Sentence Examples with the word vague

So rarely is it beheld, that though one and all of them declare it to be the largest animated thing in the ocean, yet very few of them have any but the most vague ideas concerning its true nature and form; notwithstanding, they believe it to furnish to the sperm whale his only food.

Now, the problem with this is that the answers the oracles gave were somewhat vague or odd sounding.

According to the tradition, which Herodotus quotes sceptically, this was accomplished; but the story is too vague to be accepted as more than a possibility.

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A vague message from Mahommed, that it was the duty of every good Moslem to take part with the family of the Prophet, was interpreted in favour of Mokhtar, and thenceforward all the Shiites, among them the powerful Ibrahim, son of Ali's right hand Malik Ashtar, followed him blindly as their chief.

It is possible that the mouth of the Mississippi was discovered in 1519 by Alonso Alvarez de Pineda, but this interpretation of his vague manuscript remains conjectural; and that it was discovered by the expedition of Panfilo de Narvaez cannot be established.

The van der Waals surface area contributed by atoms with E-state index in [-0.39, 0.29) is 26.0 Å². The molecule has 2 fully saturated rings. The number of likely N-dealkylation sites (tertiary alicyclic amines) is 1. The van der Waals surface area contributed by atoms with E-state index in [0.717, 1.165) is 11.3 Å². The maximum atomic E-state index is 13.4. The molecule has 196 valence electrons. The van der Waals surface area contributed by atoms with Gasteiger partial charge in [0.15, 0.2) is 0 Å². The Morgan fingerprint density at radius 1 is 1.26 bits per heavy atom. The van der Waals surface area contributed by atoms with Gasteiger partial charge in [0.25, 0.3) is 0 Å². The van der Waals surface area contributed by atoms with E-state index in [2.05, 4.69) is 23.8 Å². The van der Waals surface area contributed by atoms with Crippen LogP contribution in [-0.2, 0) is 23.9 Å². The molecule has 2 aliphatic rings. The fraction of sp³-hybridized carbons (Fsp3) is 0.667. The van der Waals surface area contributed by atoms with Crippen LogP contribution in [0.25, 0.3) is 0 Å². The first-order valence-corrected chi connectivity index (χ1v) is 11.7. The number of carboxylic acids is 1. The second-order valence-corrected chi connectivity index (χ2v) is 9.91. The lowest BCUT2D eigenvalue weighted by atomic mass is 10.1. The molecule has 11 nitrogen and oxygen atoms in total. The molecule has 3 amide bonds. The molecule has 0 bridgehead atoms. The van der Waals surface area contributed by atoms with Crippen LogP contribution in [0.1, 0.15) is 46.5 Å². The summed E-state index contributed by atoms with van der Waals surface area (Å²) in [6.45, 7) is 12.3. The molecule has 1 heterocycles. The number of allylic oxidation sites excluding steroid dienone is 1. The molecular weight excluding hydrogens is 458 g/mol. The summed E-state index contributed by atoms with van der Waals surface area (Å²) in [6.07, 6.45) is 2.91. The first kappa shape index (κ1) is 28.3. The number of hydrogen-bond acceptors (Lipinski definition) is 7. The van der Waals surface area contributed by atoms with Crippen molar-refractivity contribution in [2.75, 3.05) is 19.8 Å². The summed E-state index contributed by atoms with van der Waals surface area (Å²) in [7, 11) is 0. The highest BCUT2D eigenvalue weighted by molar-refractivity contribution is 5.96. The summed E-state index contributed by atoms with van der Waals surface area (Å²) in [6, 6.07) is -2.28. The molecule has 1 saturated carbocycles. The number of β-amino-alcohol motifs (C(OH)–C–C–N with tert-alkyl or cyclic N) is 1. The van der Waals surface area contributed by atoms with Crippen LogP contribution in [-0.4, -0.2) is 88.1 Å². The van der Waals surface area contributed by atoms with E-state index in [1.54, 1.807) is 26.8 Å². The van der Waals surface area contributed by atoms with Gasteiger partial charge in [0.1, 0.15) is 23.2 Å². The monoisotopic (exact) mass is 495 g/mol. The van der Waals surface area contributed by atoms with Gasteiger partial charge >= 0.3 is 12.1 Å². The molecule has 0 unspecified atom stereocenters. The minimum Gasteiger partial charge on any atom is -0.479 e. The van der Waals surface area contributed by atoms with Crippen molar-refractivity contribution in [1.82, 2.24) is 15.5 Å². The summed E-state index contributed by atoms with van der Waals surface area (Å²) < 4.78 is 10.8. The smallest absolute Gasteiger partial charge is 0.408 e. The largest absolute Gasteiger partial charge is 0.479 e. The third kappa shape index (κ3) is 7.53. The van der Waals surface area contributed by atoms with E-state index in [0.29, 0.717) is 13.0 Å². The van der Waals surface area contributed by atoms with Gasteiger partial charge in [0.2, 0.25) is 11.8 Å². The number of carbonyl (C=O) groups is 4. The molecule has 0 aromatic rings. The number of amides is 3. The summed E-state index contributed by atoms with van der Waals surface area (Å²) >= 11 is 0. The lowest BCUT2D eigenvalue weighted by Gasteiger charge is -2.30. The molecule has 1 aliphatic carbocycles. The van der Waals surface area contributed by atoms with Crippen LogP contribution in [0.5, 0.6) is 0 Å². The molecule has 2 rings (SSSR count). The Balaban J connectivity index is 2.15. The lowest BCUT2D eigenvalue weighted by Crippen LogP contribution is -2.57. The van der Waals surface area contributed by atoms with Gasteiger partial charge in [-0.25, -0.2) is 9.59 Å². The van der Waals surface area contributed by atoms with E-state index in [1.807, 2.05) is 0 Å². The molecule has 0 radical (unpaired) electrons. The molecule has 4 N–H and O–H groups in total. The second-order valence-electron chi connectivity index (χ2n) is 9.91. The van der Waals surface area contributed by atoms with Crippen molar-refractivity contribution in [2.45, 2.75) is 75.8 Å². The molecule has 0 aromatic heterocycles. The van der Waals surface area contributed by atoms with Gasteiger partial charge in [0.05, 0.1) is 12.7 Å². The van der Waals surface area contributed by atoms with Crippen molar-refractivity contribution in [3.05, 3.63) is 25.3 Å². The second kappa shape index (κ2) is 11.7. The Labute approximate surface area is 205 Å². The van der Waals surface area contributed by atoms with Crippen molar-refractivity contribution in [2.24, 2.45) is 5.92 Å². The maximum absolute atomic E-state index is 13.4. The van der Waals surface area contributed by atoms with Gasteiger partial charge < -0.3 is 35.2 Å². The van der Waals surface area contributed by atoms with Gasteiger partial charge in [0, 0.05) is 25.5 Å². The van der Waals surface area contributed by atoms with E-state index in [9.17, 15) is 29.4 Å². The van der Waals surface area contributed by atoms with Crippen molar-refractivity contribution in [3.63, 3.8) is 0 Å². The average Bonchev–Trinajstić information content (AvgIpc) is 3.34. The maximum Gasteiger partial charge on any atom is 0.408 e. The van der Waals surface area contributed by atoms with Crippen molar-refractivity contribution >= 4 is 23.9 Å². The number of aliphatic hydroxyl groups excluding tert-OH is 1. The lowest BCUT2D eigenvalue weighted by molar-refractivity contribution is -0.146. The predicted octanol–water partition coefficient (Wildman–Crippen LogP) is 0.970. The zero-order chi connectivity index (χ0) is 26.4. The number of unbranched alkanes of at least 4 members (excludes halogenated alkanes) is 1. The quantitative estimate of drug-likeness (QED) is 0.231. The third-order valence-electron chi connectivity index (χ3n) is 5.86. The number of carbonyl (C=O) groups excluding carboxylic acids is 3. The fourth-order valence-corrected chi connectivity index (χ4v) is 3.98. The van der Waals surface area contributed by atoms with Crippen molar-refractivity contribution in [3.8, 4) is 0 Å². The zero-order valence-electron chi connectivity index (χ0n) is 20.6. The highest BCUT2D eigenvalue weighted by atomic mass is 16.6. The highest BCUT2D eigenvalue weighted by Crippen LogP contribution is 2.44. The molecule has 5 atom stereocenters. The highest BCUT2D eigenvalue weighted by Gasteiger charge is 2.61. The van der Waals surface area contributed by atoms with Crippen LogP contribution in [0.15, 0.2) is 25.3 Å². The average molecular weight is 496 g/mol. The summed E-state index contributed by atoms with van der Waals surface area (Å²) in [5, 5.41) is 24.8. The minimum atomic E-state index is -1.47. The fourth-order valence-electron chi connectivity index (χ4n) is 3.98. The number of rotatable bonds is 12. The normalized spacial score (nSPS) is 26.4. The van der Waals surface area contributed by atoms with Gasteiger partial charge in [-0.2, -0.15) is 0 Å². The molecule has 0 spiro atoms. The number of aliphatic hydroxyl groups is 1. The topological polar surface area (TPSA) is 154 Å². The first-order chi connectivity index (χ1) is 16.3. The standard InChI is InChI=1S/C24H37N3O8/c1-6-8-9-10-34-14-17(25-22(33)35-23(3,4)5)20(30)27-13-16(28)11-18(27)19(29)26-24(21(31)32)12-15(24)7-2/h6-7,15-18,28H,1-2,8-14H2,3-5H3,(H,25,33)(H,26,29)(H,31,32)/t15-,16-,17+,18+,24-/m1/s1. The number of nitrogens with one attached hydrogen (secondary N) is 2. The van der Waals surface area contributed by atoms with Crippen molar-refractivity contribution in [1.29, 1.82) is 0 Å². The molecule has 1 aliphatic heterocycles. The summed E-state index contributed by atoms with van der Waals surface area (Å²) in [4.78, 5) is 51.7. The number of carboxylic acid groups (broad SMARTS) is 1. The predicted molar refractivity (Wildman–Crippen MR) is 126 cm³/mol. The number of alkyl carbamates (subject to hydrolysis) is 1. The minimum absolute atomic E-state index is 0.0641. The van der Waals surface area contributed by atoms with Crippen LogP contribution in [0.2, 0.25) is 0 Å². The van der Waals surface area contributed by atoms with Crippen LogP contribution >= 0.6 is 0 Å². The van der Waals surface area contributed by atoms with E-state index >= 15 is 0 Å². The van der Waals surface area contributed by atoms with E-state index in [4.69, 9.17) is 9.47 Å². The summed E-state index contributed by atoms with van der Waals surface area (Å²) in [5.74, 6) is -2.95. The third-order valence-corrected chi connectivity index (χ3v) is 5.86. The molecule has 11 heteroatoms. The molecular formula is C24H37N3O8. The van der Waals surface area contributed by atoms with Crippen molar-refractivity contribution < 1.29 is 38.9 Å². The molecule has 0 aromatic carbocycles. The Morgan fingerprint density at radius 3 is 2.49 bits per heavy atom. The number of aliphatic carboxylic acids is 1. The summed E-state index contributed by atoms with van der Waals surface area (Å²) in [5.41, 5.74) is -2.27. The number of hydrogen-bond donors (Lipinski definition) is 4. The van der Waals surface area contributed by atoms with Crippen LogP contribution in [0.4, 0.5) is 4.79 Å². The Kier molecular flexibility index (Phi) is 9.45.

There is one exception, which is made clear in the following extract from Sir Walter Gilbey's Ponies Past and Present (1900) Before the establishment of the Hackney Horse Society in 1883 the dividing line between the horse and the pony in England was vague and undefined.

Many of the ancient oaks that remain in England may date from Saxon times, and some perhaps from an earlier period; the growth of trees after the trunk has become hollow is extremely slow, and the age of such venerable giants only matter of vague surmise.

The explanation of this is that the plebeians had long been organized, like the patricians, in genies, and nothing remained distinctive of the old nobility except a vague sense of dignity and worth.

He was quiet, and her thoughts wandered to Anshan and her alleged, vague duty to the people.

In investigating any subject there must occur at the beginning words and phrases which cannot be adequately understood until the pupil has made considerable advancement; yet I have thought it best to go on giving my pupil simple definitions, thinking that, although these may be somewhat vague and provisional, they will come to one another's assistance, and that what is obscure to-day will be plain to-morrow.